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Hoffmann, R. A wiki for the life sciences where authorship matters. Nature Genetics (2008)

Molecular cloning of the bovine CD9 antigen from ocular ciliary epithelial cells.

The ciliary epithelium is a bilayer of epithelial cells responsible for the formation and secretion of aqueous humor in the mammalian eye. We have isolated a cDNA clone from a lambda gt11 cDNA library of bovine ocular ciliary epithelial cells encoding the CD9 antigen, a member of a new family of transmembrane proteins. The bovine CD9 clone contains an open reading frame of 226 amino acids (M(r) 24,860). The deduced amino acid sequence from the bovine CD9 cDNA clone shows 83.5% identity with the human counterpart isolated from megakaryocytes, and a lower degree of identity with a group of related antigens (TAPA-1, C0-029, CD53, MRC OX-44, ME491, CD63, CD37, and Sm23) involved in growth regulation. Analysis of bovine ocular tissues reveals that the CD9 gene encodes a 1.4 kb mRNA which is detectable predominantly in cornea and at low levels in ciliary epithelium, retina, iris, and lens. Normal and transformed cell lines established from the ocular ciliary epithelium exhibited significant levels of CD9 transcripts. These results raise questions regarding possible roles of CD9 in the anterior segment of the eye.[1]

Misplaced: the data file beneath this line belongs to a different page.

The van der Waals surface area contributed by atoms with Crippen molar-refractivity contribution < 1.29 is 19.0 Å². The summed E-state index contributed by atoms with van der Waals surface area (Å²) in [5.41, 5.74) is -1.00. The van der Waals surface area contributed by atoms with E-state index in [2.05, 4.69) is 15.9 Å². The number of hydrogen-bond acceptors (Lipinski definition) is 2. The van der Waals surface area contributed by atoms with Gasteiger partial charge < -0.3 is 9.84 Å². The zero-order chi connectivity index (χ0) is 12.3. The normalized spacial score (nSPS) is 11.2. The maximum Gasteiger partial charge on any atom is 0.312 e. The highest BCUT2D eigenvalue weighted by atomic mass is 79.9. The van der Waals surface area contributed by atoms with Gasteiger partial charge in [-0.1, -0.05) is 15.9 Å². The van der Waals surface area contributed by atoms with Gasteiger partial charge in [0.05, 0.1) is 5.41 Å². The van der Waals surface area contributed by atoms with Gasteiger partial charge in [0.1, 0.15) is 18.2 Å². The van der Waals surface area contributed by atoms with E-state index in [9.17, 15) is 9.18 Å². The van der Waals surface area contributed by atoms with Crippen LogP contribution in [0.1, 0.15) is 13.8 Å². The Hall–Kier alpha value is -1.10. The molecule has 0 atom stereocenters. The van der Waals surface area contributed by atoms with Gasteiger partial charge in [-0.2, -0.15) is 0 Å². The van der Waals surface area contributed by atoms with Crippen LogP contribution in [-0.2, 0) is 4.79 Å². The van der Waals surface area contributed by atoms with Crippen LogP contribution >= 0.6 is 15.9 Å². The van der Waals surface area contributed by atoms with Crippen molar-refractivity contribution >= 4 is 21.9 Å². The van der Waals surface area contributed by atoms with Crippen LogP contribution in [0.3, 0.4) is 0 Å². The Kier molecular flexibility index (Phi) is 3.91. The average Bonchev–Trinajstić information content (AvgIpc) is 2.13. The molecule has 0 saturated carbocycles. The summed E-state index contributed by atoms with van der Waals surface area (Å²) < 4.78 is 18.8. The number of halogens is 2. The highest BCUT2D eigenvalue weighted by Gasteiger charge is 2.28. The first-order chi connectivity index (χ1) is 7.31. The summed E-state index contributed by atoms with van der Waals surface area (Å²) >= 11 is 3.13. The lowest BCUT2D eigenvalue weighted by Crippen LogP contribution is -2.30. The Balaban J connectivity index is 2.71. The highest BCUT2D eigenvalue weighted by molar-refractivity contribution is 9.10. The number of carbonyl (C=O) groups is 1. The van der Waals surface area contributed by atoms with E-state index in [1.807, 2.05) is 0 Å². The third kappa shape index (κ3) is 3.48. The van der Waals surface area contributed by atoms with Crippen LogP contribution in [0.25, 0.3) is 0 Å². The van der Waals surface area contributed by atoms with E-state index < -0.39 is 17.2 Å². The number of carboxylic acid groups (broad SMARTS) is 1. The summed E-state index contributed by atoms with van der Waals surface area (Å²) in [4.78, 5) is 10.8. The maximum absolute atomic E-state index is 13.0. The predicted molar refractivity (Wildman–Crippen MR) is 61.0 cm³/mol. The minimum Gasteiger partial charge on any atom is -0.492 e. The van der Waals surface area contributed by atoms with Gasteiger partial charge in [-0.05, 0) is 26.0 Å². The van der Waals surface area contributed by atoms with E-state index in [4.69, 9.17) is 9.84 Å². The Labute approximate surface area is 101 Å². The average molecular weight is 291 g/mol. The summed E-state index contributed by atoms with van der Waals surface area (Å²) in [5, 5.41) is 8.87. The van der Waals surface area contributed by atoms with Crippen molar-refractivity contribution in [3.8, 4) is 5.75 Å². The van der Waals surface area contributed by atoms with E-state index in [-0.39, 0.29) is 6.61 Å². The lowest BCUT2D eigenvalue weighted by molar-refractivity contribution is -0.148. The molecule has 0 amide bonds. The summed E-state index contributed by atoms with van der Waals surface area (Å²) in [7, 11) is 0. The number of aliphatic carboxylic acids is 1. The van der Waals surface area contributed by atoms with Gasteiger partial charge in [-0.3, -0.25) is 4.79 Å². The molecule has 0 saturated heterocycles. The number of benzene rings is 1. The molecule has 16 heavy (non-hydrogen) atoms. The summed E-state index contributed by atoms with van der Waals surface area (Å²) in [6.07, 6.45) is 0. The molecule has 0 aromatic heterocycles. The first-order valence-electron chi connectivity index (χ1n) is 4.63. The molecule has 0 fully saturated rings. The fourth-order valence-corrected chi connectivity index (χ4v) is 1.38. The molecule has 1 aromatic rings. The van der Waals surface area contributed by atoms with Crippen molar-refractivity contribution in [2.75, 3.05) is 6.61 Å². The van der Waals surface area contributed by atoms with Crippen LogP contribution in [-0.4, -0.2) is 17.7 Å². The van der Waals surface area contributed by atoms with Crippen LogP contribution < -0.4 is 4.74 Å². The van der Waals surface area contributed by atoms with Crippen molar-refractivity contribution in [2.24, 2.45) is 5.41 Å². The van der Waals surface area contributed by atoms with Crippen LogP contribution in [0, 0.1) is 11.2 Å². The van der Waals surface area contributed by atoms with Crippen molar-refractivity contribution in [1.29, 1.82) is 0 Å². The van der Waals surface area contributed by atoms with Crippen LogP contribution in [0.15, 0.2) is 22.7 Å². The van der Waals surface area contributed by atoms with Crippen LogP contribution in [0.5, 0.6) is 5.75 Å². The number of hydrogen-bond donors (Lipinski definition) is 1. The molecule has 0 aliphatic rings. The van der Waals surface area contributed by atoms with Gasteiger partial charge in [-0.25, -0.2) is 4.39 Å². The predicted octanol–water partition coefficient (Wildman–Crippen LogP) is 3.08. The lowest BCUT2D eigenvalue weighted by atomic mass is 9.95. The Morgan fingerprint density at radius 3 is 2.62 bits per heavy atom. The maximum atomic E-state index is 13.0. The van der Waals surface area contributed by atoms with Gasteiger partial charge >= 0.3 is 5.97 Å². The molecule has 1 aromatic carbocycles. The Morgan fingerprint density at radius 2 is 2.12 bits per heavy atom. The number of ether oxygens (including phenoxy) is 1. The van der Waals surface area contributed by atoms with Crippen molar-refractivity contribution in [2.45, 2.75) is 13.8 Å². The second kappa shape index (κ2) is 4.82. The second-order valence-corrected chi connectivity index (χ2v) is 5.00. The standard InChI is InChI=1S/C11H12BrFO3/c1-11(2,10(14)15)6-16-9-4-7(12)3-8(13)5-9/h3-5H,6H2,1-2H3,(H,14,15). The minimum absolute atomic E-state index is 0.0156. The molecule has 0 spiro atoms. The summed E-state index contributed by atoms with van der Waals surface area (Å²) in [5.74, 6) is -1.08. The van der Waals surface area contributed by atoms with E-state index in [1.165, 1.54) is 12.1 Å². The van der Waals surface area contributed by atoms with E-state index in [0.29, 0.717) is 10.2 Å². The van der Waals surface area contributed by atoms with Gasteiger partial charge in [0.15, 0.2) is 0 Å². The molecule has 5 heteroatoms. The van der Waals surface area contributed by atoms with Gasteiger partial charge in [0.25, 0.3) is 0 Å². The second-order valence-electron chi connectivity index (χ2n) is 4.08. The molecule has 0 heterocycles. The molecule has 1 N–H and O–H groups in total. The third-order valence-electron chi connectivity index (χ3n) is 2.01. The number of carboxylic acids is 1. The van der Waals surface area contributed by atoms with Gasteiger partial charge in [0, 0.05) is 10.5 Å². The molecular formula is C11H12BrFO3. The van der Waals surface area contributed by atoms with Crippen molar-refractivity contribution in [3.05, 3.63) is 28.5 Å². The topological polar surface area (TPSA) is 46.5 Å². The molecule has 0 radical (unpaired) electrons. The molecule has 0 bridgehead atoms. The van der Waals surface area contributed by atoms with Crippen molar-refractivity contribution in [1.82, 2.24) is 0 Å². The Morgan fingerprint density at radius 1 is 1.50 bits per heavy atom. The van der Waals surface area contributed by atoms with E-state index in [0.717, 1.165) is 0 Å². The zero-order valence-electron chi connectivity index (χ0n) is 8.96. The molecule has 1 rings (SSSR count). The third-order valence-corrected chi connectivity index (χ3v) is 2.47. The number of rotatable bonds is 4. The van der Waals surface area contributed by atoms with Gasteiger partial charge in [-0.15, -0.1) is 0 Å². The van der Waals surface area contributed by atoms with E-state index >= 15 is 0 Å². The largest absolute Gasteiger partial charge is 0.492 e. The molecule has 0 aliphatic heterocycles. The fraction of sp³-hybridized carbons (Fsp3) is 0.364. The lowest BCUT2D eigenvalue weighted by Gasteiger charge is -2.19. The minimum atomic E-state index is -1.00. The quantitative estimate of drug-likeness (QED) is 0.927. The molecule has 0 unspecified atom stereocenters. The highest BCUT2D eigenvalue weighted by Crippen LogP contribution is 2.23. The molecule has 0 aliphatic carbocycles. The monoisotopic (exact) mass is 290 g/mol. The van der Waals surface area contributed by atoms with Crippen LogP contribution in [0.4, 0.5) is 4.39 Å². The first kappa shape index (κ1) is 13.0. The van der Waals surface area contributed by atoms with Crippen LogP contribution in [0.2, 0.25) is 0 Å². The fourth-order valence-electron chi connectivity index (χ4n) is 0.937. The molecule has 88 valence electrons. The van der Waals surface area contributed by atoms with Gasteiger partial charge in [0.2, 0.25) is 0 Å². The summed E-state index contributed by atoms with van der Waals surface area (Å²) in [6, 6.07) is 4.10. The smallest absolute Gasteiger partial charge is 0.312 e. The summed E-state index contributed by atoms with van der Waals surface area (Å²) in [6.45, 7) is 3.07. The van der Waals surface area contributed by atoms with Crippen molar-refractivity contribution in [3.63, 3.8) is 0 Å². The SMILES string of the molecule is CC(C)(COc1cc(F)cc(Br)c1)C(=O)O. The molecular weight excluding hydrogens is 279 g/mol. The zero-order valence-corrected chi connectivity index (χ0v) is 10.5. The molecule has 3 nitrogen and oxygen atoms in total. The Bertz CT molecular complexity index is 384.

1. Molecular cloning of the bovine CD9 antigen from ocular ciliary epithelial cells. Martín-Alonso, J.M., Hernando, N., Ghosh, S., Coca-Prados, M. J. Biochem. (1992) [Pubmed]
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